Saturday, June 16, 2012

A Time to Rejoice

I am celebrating today. The more I read about the change in immigration policy that President Obama announced yesterday, the more I like it. It's a good move. It's the right move. While I do not doubt that the change, or at least the timing of it, was politically calculated, that doesn't make it wrong. It simply makes President Obama an astute politician.

My enthusiasm for this positive change is tempered only by the strong negative reaction I hear from so many. I must confess that I do not understand those who oppose this move. The opposition seems to derive from a mindset that views strict enforcement of laws over basic humanitarian principles. But I think that such a response to this change in policy really demonstrates the values of God's kingdom. Those affected by this new policy did not choose to break the laws of our country, so to say they must bear the full penalty for doing so seems to me extreme and unnecessary. It says that justice triumphs over mercy, which is not how I read it in my Bible.

The people who will benefit directly from this policy are in all significant ways Americans already. They may lack the official documents of residency and citizenship, but they have grown up here and identify this place as their home, not Mexico or some other country from which they came years ago. Sending them back to a place they don't really know, whose language and culture are in fact foreign to them, is cruel and unjust. Furthermore, the policy supports those who have the potential to contribute to the United States. They have received or are receiving an education here. Some have served in our armed forces. Deporting them robs our country of valuable members of society. These young people contribute to society, not take from it. In a newspaper article I read this morning, one young local woman of Mexican origin said:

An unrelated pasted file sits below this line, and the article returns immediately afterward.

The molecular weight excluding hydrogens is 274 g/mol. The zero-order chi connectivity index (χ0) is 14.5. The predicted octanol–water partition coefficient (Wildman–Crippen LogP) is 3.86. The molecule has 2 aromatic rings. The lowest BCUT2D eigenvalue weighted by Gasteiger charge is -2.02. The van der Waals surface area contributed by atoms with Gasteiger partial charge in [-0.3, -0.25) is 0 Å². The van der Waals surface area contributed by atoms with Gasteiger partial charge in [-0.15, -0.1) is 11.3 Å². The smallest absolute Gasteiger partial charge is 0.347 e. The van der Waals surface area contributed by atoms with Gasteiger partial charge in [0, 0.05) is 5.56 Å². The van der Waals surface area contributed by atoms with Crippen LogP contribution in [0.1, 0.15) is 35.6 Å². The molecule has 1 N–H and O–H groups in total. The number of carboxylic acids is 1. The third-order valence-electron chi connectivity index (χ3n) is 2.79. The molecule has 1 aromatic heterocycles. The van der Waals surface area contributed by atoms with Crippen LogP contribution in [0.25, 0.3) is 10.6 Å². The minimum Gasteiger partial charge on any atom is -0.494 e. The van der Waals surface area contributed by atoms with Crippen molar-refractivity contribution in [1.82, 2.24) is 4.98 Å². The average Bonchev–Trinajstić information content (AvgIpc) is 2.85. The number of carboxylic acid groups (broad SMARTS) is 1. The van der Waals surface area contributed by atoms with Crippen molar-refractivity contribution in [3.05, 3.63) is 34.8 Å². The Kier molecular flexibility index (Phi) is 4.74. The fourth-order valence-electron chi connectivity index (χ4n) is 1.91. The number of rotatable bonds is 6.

“We want to give back. We're not here just to take, we want to give back to this leaders, great leaders who inspire others.”

The same young woman also stated:

“I was raised here, my culture (is) here. I wouldn't call (Mexico) home.”

The largely partisan objections to President Obama's announcement ignore the reality of the individuals who will benefit from this change. They focus on the politics of the decision, ignoring the roadblocks Republicans have put in the way of enacting similar legislation in Congress as well as the fact that the policy change Obama has implemented comes largely from a proposal by a Republican congressman. Apparently if Obama adopts an idea originally promoted by Republicans, the idea suddenly becomes toxic. Those who object to this change also seem to see the world in black and white. You're either an illegal immigrant or you're not. If you are, you're a criminal and a drain on American society and the only suitable and appropriate way to treat you is to get you out of our country as fast as possible. There's no middle ground, no recognition that many cases are not so clear-cut. It's a false dichotomy and it's a wrong, unhelpful approach, especially since it affects the lives of real individuals.

This change in immigration policy is a sensible, humanitarian response to a difficult situation. It is not the final solution, but it is a positive step. I celebrate this as a small victory in the effort to adopt a more open, inclusive immigration policy, as I have written about over the last few days (here and here). If those who oppose this change would adopt a more cooperative, constructive approach to resolving immigration issues, the president would not be compelled to accomplish positive change through presidential decree. But until that day, I'll gladly welcome such small steps as can be taken.

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